Political promises – to be taken with a grain of salt!

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OPINION: The habit of politicians standing for election making grandiose promises that somehow do not see the light of day after the election, is a longstanding “tradition”. In many cases, I suspect promises have been made quite cynically, ie in the expectation that they will be unachievable in practice. Fortunately for politicians, the voters en-mass have a poor memory or just low expectations so the broken or discarded promises don’t cause too much political damage.

240_f_108561036_lsknclq1xms94mrkdvpzbaslpz0g0k9cThe most recent example was Nationals promise to repair all the suspect road bridges in Northland as a part of its campaign for the Northland by-election. My recollection was that the commitment was unconditional. National did not win the by-election and there has been no sign of new bridge since!

I recall Helen Clarke in her last election bid boldly declaring Labour’s goal of New Zealand becoming Carbon neutral on emissions (“Carbon Zero” is the term I recall), i.e. any residual emissions made cancelled out by emission savings such as tree planting. I didn’t know whether to laugh or cry – it would not have been possible to get even close to this goal without devastating the NZ economy as we know it. As is happens Labour lost the election and the record since is that emissions have actually increased at a faster percentage rate than any other developed nation.

There are lots of other examples.

That happens to be one of the refreshing but slightly alarming attributes of Jacinda Arden. She has made lots of promises and I think there is a genuine determination to follow through. She has also been clever enough to hedge her bets in cases where it would be folly to make an unconditional numerical commitment. The latest example is that of a capital gains tax – not a new idea but coming around for consideration again!

I have mixed feelings about politicians aiming to achieve their bolder promises. If achievement proves to be difficult or close to impossible then the options available are to either stick with it and probably cause significant economic problems or worse, or pragmatically change tack to something which is achievable and less damaging or even beneficial.   The idealistic side of me says that they should damn well should follow through whatever the consequences – a promise is a promise. The more pragmatic side of me says that damage limitation for the country is more important than avoiding damage to the ego or reputation of politicians when they do not follow through because of the adverse consequences. My pragmatic side usually wins out in the end.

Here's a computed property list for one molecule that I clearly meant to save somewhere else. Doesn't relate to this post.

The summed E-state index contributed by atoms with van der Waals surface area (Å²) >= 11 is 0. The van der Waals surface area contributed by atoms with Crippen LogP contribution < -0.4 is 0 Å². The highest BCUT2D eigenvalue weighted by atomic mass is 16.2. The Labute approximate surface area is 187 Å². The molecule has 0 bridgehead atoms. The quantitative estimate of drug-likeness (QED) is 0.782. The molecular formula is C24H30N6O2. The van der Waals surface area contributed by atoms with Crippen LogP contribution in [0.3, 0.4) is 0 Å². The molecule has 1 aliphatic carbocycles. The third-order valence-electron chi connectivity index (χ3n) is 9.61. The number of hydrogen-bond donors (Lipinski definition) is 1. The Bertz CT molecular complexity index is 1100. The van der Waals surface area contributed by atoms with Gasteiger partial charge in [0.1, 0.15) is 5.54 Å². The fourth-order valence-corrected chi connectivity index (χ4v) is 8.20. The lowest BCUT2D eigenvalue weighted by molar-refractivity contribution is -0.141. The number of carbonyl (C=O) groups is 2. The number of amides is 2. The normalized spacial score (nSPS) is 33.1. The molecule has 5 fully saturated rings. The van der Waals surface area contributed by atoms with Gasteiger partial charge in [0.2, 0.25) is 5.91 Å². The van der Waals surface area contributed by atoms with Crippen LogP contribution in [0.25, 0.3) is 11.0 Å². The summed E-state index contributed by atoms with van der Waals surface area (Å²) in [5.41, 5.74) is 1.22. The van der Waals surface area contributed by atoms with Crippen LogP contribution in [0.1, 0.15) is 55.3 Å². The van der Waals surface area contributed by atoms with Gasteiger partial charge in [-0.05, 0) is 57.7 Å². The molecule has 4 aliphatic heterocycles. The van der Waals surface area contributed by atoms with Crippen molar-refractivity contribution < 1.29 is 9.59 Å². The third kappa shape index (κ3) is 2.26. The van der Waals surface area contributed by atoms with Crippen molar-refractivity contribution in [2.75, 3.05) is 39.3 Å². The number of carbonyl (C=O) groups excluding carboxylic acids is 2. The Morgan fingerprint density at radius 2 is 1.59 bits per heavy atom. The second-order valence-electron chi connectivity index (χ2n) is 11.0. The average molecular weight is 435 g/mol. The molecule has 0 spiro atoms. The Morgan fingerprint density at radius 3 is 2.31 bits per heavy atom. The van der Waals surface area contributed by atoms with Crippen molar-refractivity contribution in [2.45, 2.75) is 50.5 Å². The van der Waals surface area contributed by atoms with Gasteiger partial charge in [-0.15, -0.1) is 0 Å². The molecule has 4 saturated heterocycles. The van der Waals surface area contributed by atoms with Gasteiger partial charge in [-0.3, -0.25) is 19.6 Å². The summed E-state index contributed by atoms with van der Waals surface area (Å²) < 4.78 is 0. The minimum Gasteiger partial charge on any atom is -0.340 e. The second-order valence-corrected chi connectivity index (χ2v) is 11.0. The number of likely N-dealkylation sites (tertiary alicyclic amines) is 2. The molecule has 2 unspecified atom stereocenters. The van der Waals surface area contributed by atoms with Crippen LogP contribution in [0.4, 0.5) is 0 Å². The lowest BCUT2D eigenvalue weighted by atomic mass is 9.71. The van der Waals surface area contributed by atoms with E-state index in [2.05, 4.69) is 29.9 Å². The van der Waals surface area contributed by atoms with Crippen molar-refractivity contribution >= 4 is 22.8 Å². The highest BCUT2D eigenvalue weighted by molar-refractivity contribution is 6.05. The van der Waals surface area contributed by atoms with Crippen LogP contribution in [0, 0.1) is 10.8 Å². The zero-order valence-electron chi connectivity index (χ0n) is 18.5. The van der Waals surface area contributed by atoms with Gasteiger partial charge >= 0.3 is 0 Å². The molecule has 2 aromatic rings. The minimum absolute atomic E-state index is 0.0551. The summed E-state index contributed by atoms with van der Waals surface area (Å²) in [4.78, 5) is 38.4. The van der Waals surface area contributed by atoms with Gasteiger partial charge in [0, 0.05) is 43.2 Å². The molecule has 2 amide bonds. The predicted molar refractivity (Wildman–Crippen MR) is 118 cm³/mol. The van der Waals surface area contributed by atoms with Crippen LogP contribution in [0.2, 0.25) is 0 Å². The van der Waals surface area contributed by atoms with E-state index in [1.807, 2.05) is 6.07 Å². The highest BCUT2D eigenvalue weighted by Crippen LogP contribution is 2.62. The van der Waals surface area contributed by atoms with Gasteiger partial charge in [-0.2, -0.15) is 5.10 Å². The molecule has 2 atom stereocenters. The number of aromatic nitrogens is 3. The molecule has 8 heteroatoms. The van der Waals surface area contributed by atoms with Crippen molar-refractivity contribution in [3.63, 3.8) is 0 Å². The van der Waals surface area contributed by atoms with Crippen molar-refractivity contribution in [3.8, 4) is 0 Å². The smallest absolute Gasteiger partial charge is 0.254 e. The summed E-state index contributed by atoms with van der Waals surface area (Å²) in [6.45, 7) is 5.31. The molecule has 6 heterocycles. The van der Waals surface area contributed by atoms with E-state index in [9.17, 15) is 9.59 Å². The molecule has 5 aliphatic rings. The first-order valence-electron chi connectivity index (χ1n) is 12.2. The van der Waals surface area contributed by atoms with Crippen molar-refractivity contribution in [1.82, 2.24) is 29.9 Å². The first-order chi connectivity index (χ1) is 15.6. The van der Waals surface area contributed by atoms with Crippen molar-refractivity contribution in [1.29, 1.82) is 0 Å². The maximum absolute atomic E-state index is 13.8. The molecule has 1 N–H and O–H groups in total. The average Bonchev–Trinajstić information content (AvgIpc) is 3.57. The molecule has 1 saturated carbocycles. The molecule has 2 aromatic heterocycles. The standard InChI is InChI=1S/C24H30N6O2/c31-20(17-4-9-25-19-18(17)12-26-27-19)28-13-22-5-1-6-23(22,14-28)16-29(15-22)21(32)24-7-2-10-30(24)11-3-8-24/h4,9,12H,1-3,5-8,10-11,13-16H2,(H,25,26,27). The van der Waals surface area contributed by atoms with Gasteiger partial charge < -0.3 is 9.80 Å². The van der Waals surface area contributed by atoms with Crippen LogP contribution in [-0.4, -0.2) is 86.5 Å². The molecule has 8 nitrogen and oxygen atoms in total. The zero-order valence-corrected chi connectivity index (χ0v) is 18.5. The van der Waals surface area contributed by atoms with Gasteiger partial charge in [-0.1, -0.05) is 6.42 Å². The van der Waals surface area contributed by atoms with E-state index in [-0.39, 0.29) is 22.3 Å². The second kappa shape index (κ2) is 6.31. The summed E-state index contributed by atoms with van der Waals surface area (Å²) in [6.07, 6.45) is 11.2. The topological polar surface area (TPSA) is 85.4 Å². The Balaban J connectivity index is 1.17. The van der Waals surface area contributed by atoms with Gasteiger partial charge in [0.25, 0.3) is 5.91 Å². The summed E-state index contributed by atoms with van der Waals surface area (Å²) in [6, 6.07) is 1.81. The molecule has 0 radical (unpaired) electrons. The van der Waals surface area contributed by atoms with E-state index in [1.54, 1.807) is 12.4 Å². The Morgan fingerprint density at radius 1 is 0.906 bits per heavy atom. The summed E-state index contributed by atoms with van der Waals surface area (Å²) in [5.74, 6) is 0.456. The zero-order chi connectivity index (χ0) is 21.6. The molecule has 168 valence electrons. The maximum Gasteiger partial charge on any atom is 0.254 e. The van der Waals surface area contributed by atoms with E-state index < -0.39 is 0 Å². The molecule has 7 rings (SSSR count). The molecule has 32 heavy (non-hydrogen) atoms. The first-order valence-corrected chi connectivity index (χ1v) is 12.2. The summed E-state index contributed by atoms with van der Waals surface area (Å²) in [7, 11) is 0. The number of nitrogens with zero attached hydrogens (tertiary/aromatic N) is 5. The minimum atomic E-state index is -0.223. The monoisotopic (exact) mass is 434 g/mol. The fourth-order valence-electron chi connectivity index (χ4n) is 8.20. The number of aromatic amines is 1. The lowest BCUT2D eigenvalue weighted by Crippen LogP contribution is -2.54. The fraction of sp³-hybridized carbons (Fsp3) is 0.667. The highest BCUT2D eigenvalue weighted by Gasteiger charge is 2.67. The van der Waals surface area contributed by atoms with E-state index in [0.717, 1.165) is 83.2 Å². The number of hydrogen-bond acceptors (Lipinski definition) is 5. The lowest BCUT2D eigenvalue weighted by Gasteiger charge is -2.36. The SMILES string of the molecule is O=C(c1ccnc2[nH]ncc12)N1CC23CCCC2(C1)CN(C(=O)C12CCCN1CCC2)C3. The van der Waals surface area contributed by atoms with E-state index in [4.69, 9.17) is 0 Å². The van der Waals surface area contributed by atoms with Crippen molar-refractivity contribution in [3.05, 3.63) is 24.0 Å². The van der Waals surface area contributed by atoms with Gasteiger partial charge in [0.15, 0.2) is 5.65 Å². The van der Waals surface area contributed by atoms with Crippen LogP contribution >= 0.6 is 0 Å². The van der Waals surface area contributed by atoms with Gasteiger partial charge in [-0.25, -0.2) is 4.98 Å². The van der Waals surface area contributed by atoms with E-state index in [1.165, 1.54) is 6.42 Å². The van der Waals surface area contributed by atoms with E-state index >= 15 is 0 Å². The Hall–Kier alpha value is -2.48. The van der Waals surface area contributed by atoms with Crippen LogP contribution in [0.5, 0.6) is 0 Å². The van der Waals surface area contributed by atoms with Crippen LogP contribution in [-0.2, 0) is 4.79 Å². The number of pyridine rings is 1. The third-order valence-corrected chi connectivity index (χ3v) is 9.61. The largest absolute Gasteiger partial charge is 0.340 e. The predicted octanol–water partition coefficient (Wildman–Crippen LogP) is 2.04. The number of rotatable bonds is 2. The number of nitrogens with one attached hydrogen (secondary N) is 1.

The real answer, of course, is that politicians should only make carefully considered promises that they know can be carried through at a reasonable cost, and they should do enough analysis before opening their mouths to know what the consequences are likely to be. They should then follow through and do exactly what they said they would do. Making partial statements which involve sorting out the details further on down the track is not a comfortable compromise. Voters would like to know the likely consequences up front.

However, it is u unlikely to happen that way. There is tremendous pressure on political leaders to get policy out into the public arena, during elections particularly, if only to get media attention, and in the end that overrides other considerations. The voting public is left to decide what to believe and what to regard as political grandstanding. For all the nice things that have been said about her and her undoubted talents, I think that Jacinda Arden will find it difficult to break the traditional pattern, despite the best of intentions. And I think at some stage the lack of a recent track record for Labour will count against her.

National may be boring but they do have a long track record to fall back on, i.e. they have demonstrated that they know how to do things and although there are blemishes they do have a record of delivering in most areas, even it if it is less than they might have indicated.

I think is the end it will come down to going with well proven but boring and uninspiring v going with excitement, vision but high risk. Each voter will have their own view on that balance.

 

By Bas Walker

This is another of Bas Walker’s posts on GrownUps.  Please look out for his articles, containing his Beachside Ponderings.